In a two-decade career as a researcher at Johnson & Johnson Surgical Vision, Piers has been a part of teams at the forefront of a number of innovations in IOLs. She discusses her career and the outlook for research and development in ophthalmology.
Note: This transcript has been lightly edited for clarity.
David Hutton, Ophthalmology Times: Hello, I'm David Hutton of Ophthalmology Times.® Dr. Patricia Piers, head of R&D, Ophthalmic Implants at Johnson & Johnson Surgical Vision, recently received the 2022 Women in Ophthalmology Scientific Contribution Award. This award recognizes a physician or non-physician scientist who has made significant contribution in the field of ophthalmology. Thank you for joining us today. Can you tell us a little bit about some of the contributions you made to ophthalmology that have led to this recognition?
Patricia Piers, PhD: Thank you for the question. I've been involved in as many as 20 new product launches. There are always several that stand out. Twice, I've been lucky enough to work on IOLs that were the first in the category. The first of these was actually the very first project that I got to work on as a new employee. That was the Tecnis lens, that was the first ashperic lens on the market. Last year, 2021, was the 20th anniversary of the Tecnis IOL. So I guess that kind of dates me a little bit, and tells you how long I've been working here. But that lens actually evolved into the platform that we have today that delivers high quality of vision, due to its design and its unique materials. And all of the lenses in the Tecnis family of products are built on that platform that we created 20 years ago.
The second category that I got to work on was the Tecnis Symfony lens, which was the first of its kind, extended depth of focus lens. That was also really special as we were part of the creation of a category with that one of the lenses for presbyopia correcting. You know, like with anything else, it's always the ones that you have to fight the hardest for that are the ones that you're most proud of.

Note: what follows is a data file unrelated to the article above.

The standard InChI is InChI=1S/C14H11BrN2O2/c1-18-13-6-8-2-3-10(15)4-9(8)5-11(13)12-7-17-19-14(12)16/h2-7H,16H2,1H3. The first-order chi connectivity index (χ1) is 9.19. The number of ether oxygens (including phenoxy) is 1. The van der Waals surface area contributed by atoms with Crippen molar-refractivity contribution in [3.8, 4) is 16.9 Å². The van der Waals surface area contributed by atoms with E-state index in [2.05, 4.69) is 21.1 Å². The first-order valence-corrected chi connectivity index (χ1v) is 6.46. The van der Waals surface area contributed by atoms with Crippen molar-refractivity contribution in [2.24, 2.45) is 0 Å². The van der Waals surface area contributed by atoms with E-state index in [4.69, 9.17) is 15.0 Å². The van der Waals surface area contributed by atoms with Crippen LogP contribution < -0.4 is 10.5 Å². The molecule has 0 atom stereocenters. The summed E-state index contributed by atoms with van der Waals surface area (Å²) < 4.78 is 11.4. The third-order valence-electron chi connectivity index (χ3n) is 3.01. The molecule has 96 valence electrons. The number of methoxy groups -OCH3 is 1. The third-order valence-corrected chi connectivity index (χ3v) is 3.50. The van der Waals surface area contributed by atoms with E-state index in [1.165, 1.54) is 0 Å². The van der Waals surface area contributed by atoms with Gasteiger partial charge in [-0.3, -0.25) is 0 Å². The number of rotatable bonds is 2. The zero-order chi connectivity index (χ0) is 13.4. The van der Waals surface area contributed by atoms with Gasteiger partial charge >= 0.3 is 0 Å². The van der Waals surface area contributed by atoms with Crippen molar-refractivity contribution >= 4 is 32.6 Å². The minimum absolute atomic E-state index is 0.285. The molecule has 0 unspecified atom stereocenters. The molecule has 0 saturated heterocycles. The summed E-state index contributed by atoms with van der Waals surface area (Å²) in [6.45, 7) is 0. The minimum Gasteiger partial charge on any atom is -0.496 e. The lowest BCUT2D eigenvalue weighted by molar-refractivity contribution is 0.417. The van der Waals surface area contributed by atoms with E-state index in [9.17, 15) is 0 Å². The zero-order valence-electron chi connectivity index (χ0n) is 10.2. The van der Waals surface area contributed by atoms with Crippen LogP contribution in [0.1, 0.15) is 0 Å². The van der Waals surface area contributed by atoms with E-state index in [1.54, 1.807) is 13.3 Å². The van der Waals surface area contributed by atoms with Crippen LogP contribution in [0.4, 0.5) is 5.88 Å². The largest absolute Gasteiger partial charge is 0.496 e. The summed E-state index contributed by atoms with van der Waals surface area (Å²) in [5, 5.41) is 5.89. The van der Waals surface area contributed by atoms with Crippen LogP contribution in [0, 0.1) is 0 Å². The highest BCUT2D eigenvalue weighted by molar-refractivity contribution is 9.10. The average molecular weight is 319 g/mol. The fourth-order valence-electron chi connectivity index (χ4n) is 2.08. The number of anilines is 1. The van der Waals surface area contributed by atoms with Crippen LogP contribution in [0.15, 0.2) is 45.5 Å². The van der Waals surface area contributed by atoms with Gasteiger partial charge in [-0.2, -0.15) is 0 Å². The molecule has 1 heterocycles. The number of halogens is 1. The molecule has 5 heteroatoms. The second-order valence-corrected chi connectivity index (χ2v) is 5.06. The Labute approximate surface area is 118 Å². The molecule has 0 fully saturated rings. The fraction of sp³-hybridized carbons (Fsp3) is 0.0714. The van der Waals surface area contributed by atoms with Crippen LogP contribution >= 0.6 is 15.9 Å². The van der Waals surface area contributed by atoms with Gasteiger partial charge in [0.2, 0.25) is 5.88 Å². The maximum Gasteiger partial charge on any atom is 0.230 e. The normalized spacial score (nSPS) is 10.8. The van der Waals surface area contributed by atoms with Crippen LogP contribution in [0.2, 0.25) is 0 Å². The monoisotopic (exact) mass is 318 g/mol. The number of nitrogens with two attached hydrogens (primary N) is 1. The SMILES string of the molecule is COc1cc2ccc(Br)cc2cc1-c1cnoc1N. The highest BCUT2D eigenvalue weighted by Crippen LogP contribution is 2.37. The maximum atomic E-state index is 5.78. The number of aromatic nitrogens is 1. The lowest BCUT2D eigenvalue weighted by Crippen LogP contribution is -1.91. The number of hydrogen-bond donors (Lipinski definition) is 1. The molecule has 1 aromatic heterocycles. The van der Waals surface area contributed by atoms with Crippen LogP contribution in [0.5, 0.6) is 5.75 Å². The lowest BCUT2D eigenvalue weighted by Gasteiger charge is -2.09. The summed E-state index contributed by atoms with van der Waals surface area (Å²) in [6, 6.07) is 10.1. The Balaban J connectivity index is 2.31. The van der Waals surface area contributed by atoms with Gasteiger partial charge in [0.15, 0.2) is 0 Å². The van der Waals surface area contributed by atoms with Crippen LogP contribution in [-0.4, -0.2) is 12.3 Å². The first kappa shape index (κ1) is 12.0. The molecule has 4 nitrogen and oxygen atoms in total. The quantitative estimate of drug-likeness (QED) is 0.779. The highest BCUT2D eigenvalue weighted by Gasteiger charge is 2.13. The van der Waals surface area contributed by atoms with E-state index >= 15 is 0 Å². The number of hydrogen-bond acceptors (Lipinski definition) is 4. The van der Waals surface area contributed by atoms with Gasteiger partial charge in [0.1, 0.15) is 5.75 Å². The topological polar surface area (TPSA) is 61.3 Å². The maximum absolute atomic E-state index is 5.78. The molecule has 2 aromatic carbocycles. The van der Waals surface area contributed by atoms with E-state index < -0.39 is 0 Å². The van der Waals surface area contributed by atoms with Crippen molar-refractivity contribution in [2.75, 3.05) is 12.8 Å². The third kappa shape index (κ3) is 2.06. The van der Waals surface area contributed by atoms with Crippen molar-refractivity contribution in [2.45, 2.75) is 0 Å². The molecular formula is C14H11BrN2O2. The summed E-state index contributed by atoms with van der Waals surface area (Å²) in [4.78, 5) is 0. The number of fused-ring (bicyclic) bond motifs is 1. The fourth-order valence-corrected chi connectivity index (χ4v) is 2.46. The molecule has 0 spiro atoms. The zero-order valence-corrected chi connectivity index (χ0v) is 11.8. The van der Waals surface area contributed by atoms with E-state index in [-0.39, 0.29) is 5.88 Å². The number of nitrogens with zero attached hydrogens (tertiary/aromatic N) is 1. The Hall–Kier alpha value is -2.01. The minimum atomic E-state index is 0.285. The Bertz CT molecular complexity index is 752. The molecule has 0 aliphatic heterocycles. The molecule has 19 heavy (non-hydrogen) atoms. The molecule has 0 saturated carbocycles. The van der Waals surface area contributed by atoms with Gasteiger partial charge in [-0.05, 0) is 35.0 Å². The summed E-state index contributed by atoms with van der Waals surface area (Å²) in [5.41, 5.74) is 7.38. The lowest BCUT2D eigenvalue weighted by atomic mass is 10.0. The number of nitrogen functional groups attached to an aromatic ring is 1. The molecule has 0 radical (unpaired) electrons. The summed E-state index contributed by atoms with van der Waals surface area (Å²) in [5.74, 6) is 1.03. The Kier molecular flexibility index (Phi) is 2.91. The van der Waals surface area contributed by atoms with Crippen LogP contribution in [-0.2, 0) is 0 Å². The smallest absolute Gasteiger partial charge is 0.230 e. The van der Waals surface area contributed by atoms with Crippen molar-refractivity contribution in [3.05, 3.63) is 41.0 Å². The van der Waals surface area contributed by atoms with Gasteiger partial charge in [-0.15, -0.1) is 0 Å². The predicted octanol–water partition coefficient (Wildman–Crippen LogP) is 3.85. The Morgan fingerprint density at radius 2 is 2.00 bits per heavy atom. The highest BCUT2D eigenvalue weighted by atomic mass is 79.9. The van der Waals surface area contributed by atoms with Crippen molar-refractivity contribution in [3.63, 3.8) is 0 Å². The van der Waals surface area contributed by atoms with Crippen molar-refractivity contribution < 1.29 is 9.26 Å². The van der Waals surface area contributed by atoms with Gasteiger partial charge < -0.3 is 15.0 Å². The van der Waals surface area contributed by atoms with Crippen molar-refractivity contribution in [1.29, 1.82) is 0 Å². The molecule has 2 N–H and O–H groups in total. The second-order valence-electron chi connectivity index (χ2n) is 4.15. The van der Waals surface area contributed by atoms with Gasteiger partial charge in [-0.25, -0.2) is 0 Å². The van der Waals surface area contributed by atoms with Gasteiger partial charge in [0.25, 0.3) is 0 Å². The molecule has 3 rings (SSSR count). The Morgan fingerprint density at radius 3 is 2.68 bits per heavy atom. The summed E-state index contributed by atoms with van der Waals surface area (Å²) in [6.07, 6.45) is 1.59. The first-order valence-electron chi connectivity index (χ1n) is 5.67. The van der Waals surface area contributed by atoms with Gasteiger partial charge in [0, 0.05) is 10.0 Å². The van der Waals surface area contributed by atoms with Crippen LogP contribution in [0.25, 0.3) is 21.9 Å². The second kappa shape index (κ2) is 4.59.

In discussions of products that I'm most proud of the one that immediately springs to mind is one of our current, most current, and most innovative products. That's the Tecnis Eyhance IOL that slightly extends the depth of focus for patients in the reimburse category. You know, it is strange to say that I worked on these because as you know, I'm not responsible for anything alone. That would definitely not be fair to say. Science is very rarely done, alone. And I'm really blessed to work with a very special group of scientists and engineers. And actually, probably the thing that I'm most proud of is the group of extremely competent, talented individuals that I get to work with every day.
DH: What does this recognition mean to you?
PP: I feel tremendously honored to represent Johnson and Johnson Vision leadership in R&D and Surgical Vision. And especially with the WIO, this is a very special group that's extremely welcoming, and really setting the example of women helping women lead. I got the privilege of presenting this award to last year's winner and she was such an impressive individual that I don't really feel like I'm remotely in the same league. I'm excited to leave any imprint within Women in Ophthalmology that I can as we really work together, to pave the way for more women in ophthalmology as well as STEM and supporting women in underrepresented areas of science and technology, which I'm also extremely passionate about.
DH: Looking to what's going on right now, what are some of the latest developments going on that you're seeing that will impact ophthalmology?